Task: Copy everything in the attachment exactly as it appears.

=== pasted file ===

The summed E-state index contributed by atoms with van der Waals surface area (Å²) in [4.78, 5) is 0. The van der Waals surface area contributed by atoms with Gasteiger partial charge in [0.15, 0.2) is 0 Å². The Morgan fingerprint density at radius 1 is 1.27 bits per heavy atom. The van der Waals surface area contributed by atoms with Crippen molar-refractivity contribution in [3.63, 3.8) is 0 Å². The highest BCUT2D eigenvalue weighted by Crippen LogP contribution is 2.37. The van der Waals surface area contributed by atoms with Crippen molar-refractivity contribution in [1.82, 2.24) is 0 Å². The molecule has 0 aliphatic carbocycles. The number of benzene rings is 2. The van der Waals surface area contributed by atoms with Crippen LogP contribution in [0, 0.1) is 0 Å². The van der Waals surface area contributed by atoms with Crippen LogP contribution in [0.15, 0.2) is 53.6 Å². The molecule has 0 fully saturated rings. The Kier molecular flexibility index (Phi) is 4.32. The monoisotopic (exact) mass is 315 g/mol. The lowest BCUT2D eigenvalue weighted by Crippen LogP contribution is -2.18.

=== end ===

The summed E-state index contributed by atoms with van der Waals surface area (Å²) in [4.78, 5) is 0. The van der Waals surface area contributed by atoms with Gasteiger partial charge in [0.15, 0.2) is 0 Å². The Morgan fingerprint density at radius 1 is 1.27 bits per heavy atom. The van der Waals surface area contributed by atoms with Crippen molar-refractivity contribution in [3.63, 3.8) is 0 Å². The highest BCUT2D eigenvalue weighted by Crippen LogP contribution is 2.37. The van der Waals surface area contributed by atoms with Crippen molar-refractivity contribution in [1.82, 2.24) is 0 Å². The molecule has 0 aliphatic carbocycles. The number of benzene rings is 2. The van der Waals surface area contributed by atoms with Crippen LogP contribution in [0, 0.1) is 0 Å². The van der Waals surface area contributed by atoms with Crippen LogP contribution in [0.15, 0.2) is 53.6 Å². The molecule has 0 fully saturated rings. The Kier molecular flexibility index (Phi) is 4.32. The monoisotopic (exact) mass is 315 g/mol. The lowest BCUT2D eigenvalue weighted by Crippen LogP contribution is -2.18.